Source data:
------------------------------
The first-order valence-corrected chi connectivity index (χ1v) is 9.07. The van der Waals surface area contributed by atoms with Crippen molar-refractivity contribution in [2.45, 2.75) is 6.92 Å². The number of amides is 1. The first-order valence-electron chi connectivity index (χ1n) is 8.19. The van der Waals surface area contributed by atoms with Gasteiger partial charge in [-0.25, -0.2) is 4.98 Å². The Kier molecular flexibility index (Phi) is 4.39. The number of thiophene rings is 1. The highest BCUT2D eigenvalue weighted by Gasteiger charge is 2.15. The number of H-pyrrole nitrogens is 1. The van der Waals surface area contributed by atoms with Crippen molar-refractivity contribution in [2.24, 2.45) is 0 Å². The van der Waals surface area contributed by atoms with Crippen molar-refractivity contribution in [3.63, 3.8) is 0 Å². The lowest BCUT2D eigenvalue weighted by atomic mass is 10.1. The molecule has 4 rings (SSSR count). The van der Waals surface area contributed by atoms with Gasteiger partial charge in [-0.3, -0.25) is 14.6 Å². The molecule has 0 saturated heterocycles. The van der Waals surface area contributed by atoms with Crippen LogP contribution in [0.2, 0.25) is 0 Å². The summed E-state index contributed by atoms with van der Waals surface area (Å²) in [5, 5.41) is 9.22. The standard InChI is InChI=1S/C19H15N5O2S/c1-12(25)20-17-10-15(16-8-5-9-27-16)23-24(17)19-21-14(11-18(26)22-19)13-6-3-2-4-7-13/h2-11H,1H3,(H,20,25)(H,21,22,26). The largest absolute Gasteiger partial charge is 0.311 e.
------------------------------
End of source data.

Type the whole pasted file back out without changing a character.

The first-order valence-corrected chi connectivity index (χ1v) is 9.07. The van der Waals surface area contributed by atoms with Crippen molar-refractivity contribution in [2.45, 2.75) is 6.92 Å². The number of amides is 1. The first-order valence-electron chi connectivity index (χ1n) is 8.19. The van der Waals surface area contributed by atoms with Gasteiger partial charge in [-0.25, -0.2) is 4.98 Å². The Kier molecular flexibility index (Phi) is 4.39. The number of thiophene rings is 1. The highest BCUT2D eigenvalue weighted by Gasteiger charge is 2.15. The number of H-pyrrole nitrogens is 1. The van der Waals surface area contributed by atoms with Crippen molar-refractivity contribution in [2.24, 2.45) is 0 Å². The van der Waals surface area contributed by atoms with Crippen molar-refractivity contribution in [3.63, 3.8) is 0 Å². The lowest BCUT2D eigenvalue weighted by atomic mass is 10.1. The molecule has 4 rings (SSSR count). The van der Waals surface area contributed by atoms with Gasteiger partial charge in [-0.3, -0.25) is 14.6 Å². The molecule has 0 saturated heterocycles. The van der Waals surface area contributed by atoms with Crippen LogP contribution in [0.2, 0.25) is 0 Å². The summed E-state index contributed by atoms with van der Waals surface area (Å²) in [5, 5.41) is 9.22. The standard InChI is InChI=1S/C19H15N5O2S/c1-12(25)20-17-10-15(16-8-5-9-27-16)23-24(17)19-21-14(11-18(26)22-19)13-6-3-2-4-7-13/h2-11H,1H3,(H,20,25)(H,21,22,26). The largest absolute Gasteiger partial charge is 0.311 e.